Australian voters will uphold tradition this weekend when they purchase a sausage sizzle at their local federal election polling booths, with the help of a website locating the phenomenon known as the “Democracy Sausage”.
The webpage Democracy Sausage reports where sausage sizzles will be held each election across the nation on an interactive map, alongside other food options such as cakes and coffees.
Annette Tyler co-founded the website in Western Australia the night before the 2013 state election, when she asked Twitter users to share which polling booths in Perth offered sausage sizzles.
Ms Tyler said the concept took off, prompting her and a group of friends to create a virtual map and register the name “Democracy Sausage” across social media.
“The reason we provide this service is because there is so much demand for it and because people like that we do it. People love it, which I’ve got to say is actually really nice,” she says.
The Australian Electoral Commission says more than 17.2 million Australians enrolled to vote this year, making up an estimated 96.8 per cent of the population eligible to participate in the election.
There is set to be more than 7000 polling places for 1 million more voters this year than the last federal election in 2019, that only drew 16.4 million.
The increase in numbers has seen a rise in sausage sizzle stands on offer across the country, with the Democracy Sausage website reporting there will be 1425 sausage sizzles on election day.
Curtin Primary School P&C member Rebecca Brockman says the school’s election day food offerings will fundraise for refurbishments of school grounds and the upcoming year six camp.
The school will source their sausages, bacon and eggs from the Barbaro Butchers on Preston and Manning Market vendors that Curtin Primary families frequent.
“We really wanted to showcase our local suppliers and our local community and a lot of the local businesses who work in the community but also support our school.”Rebecca Brockman
Ms Tyler believes the iconic Australian cuisine first became synonymous with election day during the 1980’s when portable barbeques became more accessible.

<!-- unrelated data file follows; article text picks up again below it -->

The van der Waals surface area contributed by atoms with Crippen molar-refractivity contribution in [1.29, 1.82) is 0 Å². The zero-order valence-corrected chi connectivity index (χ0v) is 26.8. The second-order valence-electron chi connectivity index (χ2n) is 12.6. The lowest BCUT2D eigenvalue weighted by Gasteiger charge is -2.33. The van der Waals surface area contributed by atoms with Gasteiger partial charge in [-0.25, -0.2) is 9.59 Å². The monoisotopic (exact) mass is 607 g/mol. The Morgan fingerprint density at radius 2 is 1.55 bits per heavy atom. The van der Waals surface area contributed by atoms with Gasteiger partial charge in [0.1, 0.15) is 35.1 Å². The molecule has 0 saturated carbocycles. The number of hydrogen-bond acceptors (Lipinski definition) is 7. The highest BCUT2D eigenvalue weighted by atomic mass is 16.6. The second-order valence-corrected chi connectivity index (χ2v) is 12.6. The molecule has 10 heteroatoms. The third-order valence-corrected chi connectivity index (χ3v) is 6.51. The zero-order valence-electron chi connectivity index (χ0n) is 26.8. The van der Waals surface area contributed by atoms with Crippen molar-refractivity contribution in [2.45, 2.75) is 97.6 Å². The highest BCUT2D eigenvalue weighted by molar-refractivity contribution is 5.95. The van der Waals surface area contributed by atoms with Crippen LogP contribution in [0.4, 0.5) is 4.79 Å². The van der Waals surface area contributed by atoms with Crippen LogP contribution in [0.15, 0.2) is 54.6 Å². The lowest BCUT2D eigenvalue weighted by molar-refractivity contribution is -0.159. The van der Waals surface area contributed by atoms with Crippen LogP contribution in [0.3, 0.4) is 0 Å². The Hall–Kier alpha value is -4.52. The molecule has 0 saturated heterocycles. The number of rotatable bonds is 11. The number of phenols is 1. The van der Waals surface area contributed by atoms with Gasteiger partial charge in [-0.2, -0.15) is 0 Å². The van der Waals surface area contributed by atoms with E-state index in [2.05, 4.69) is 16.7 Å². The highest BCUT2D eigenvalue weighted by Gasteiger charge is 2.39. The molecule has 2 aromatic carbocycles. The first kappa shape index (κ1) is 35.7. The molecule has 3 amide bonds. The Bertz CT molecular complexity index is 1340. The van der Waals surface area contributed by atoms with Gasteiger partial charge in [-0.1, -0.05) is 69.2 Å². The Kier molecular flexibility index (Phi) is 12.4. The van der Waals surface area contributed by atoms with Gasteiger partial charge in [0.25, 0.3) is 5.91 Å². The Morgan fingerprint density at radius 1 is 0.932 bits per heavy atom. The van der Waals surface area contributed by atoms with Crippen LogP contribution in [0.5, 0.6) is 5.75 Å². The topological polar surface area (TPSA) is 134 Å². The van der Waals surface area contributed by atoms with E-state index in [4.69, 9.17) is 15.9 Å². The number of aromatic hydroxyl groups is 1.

“The best kind of evidence is that really the rise of the democracy sausage began a bit more when sausage sizzles began to get popular in general,” she says.
The election day sausage sizzle has now become a symbol of national voting, with its appearance reaching as far as Australian embassies in New York City and Berlin.
The “Democracy Sausage” even has its own hashtag with an icon on Twitter, that social media users can share when discussing politics and where to locate sausage sizzles this Saturday.
Ms Tyler says there is an array of food on offer this election, catering to a wide variety of food lovers and dietary needs.
“I’ve seen Democracy Vegan Dahl, Democracy Souvlaki and one of the polling places will have a petting zoo,” she says.
Ms Brockman, a self-confessed “political tragic” says it’s fun having the school’s stall on the Democracy Sausage website and its growing popularity is helping spread awareness of their fundraiser.
“I really like their intentions. It’s not about politics. It’s about sausages and getting the word out there, I think it’s a bit of fun and quite useful,” she says.
Ms Tyler believes the compulsory nature of election day offers great opportunity for fundraising to a vast and captive audience and enjoys seeing the support for local communities.
“I think that it’s always nice on what is a really divisive day to have something that everyone can get behind, which is the democracy sausage,” she says.